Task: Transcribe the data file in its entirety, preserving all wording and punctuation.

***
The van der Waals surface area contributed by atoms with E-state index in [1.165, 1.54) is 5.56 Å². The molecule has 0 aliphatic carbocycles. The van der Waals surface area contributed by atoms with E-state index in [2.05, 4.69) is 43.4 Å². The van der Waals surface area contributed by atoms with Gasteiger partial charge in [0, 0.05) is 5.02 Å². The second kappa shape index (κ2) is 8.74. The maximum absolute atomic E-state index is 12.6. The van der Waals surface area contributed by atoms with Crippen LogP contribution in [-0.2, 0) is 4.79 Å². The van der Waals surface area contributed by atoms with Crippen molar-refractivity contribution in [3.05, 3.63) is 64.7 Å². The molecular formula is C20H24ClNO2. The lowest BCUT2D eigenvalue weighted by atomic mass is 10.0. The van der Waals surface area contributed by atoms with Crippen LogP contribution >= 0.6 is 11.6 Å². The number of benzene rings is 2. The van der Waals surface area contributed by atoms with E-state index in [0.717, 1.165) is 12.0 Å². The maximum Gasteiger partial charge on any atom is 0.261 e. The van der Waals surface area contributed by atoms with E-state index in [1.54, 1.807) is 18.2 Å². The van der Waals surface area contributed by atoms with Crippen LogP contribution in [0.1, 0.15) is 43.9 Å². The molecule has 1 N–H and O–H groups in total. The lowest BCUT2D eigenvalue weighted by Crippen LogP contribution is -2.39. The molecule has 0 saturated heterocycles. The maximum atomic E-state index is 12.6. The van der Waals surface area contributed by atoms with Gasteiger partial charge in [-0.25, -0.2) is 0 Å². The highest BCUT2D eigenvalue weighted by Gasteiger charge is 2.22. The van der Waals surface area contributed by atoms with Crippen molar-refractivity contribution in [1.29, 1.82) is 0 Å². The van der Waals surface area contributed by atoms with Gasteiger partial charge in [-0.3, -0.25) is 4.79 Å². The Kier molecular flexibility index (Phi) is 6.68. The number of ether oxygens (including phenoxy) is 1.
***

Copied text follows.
The van der Waals surface area contributed by atoms with E-state index in [1.165, 1.54) is 5.56 Å². The molecule has 0 aliphatic carbocycles. The van der Waals surface area contributed by atoms with E-state index in [2.05, 4.69) is 43.4 Å². The van der Waals surface area contributed by atoms with Gasteiger partial charge in [0, 0.05) is 5.02 Å². The second kappa shape index (κ2) is 8.74. The maximum absolute atomic E-state index is 12.6. The van der Waals surface area contributed by atoms with Crippen LogP contribution in [-0.2, 0) is 4.79 Å². The van der Waals surface area contributed by atoms with Crippen molar-refractivity contribution in [3.05, 3.63) is 64.7 Å². The molecular formula is C20H24ClNO2. The lowest BCUT2D eigenvalue weighted by atomic mass is 10.0. The van der Waals surface area contributed by atoms with Crippen LogP contribution >= 0.6 is 11.6 Å². The number of benzene rings is 2. The van der Waals surface area contributed by atoms with E-state index in [0.717, 1.165) is 12.0 Å². The maximum Gasteiger partial charge on any atom is 0.261 e. The van der Waals surface area contributed by atoms with E-state index in [1.54, 1.807) is 18.2 Å². The van der Waals surface area contributed by atoms with Crippen LogP contribution in [0.1, 0.15) is 43.9 Å². The molecule has 1 N–H and O–H groups in total. The lowest BCUT2D eigenvalue weighted by Crippen LogP contribution is -2.39. The molecule has 0 saturated heterocycles. The maximum atomic E-state index is 12.6. The van der Waals surface area contributed by atoms with Gasteiger partial charge in [-0.25, -0.2) is 0 Å². The highest BCUT2D eigenvalue weighted by Gasteiger charge is 2.22. The van der Waals surface area contributed by atoms with Crippen molar-refractivity contribution in [1.29, 1.82) is 0 Å². The van der Waals surface area contributed by atoms with Gasteiger partial charge in [-0.3, -0.25) is 4.79 Å². The Kier molecular flexibility index (Phi) is 6.68. The number of ether oxygens (including phenoxy) is 1.